In a time when 113,400 children between the ages of 6 and 11 are missing in the United States, the Mason Lodge in Teller County is part of a nationwide project to be part of the solution.
Four times a year, the Masons issue child ID packets that include photographs, fingerprints, fingernail clippings and hair roots. “It helps the sheriff's office if, God forbid, there is a missing child,” said Paul Thies, who heads up the project in Teller County.
The service is free and the packets stay with the parents. “This is information that is readily available and instantly grabbed when the parents are under stress,” Thies said.
Parents are invited to renew the packet every year as the child grows and changes. “We have 9,000 lodges around the country that perform this program,” Thies said. “In the last 10 years they've produced 1.5 million packets.”
The Sheriff's open house July 12 is one of the four venues. “The Masons are a big organization that has been known to service our community in so many different areas,” said Sheriff Mike Ensminger. “The ID packets are something specific that could be a real help to the community.”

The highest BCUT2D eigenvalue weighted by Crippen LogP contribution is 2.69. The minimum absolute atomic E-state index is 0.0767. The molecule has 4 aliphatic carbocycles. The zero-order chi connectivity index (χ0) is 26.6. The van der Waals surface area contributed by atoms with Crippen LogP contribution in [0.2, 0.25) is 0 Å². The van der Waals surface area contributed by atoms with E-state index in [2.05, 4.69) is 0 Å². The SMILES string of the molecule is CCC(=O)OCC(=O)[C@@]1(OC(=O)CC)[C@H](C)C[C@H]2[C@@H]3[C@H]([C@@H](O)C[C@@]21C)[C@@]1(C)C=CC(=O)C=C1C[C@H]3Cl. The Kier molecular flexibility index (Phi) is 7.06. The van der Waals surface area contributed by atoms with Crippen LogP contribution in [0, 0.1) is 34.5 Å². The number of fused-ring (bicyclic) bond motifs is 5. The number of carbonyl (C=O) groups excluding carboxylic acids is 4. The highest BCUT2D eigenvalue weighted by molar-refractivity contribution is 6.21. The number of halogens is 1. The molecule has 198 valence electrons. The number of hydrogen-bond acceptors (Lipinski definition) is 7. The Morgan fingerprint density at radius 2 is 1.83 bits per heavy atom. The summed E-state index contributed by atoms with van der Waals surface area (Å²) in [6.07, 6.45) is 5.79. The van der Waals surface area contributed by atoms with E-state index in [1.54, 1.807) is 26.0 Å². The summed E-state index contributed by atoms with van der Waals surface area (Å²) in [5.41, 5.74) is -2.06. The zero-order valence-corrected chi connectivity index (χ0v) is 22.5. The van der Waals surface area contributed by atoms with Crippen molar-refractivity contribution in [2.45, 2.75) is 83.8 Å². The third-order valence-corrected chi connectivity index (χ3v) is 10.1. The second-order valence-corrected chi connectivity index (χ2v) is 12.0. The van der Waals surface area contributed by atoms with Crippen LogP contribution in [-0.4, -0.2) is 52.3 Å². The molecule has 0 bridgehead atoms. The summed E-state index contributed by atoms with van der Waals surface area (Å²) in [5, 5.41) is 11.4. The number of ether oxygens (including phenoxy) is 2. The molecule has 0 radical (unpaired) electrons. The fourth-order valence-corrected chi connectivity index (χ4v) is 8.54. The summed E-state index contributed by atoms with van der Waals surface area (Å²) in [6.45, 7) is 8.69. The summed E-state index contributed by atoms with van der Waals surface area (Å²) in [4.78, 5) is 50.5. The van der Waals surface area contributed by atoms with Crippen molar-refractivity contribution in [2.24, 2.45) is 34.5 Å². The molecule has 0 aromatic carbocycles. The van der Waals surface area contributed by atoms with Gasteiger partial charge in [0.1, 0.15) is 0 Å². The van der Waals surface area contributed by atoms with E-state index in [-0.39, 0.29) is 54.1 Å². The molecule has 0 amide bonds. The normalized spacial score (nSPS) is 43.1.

The packet includes a large version for law enforcement, wallet size to have available when traveling and information on measures parents can take to protect their children.
Commander Jason Mikesell, who has led a team that found a lost child this month, said, “The open house is a partnership through the sheriff's office; it shows a clear presence about what we are doing with the community.”
The other three venues to pick up a packet are: Family Fun Day June 7 at the Rocky Mountain Dinosaur Resource Center, the Woodland Park Old Fashioned Fourth of July in Memorial Park, at the Sheriff's Open House July 12 and Oktoberfest in Woodland Park.
The Masons recommend changing the packets every two years.